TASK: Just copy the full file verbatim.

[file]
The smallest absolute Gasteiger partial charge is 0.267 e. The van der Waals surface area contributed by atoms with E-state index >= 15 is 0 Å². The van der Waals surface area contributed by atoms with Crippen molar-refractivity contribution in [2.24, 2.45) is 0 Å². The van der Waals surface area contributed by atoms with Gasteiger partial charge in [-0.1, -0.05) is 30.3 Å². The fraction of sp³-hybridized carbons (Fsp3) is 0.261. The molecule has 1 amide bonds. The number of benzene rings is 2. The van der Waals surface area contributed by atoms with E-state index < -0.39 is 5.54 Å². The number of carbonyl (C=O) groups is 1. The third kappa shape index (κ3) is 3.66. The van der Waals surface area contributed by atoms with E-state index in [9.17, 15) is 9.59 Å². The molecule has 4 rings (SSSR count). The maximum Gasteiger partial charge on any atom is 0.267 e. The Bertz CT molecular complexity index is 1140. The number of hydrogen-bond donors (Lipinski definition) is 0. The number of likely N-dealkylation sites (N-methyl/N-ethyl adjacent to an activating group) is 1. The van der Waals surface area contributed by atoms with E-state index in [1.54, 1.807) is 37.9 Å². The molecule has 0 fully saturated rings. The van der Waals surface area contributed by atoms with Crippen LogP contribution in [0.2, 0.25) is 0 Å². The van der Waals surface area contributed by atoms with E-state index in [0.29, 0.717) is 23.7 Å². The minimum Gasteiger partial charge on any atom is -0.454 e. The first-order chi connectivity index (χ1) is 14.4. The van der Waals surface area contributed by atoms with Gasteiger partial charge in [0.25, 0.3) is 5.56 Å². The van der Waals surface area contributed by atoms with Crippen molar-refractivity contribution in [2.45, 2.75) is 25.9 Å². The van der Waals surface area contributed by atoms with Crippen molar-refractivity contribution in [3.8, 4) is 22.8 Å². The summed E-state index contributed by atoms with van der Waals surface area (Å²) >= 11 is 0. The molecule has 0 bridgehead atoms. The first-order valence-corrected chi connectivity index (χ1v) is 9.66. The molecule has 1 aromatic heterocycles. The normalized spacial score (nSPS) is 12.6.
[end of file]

The smallest absolute Gasteiger partial charge is 0.267 e. The van der Waals surface area contributed by atoms with E-state index >= 15 is 0 Å². The van der Waals surface area contributed by atoms with Crippen molar-refractivity contribution in [2.24, 2.45) is 0 Å². The van der Waals surface area contributed by atoms with Gasteiger partial charge in [-0.1, -0.05) is 30.3 Å². The fraction of sp³-hybridized carbons (Fsp3) is 0.261. The molecule has 1 amide bonds. The number of benzene rings is 2. The van der Waals surface area contributed by atoms with E-state index < -0.39 is 5.54 Å². The number of carbonyl (C=O) groups is 1. The third kappa shape index (κ3) is 3.66. The van der Waals surface area contributed by atoms with E-state index in [9.17, 15) is 9.59 Å². The molecule has 4 rings (SSSR count). The maximum Gasteiger partial charge on any atom is 0.267 e. The Bertz CT molecular complexity index is 1140. The number of hydrogen-bond donors (Lipinski definition) is 0. The number of likely N-dealkylation sites (N-methyl/N-ethyl adjacent to an activating group) is 1. The van der Waals surface area contributed by atoms with E-state index in [1.54, 1.807) is 37.9 Å². The molecule has 0 fully saturated rings. The van der Waals surface area contributed by atoms with Crippen LogP contribution in [0.2, 0.25) is 0 Å². The van der Waals surface area contributed by atoms with E-state index in [0.29, 0.717) is 23.7 Å². The minimum Gasteiger partial charge on any atom is -0.454 e. The first-order chi connectivity index (χ1) is 14.4. The van der Waals surface area contributed by atoms with Gasteiger partial charge in [0.25, 0.3) is 5.56 Å². The van der Waals surface area contributed by atoms with Crippen molar-refractivity contribution in [2.45, 2.75) is 25.9 Å². The van der Waals surface area contributed by atoms with Crippen molar-refractivity contribution in [3.8, 4) is 22.8 Å². The summed E-state index contributed by atoms with van der Waals surface area (Å²) >= 11 is 0. The molecule has 0 bridgehead atoms. The first-order valence-corrected chi connectivity index (χ1v) is 9.66. The molecule has 1 aromatic heterocycles. The normalized spacial score (nSPS) is 12.6.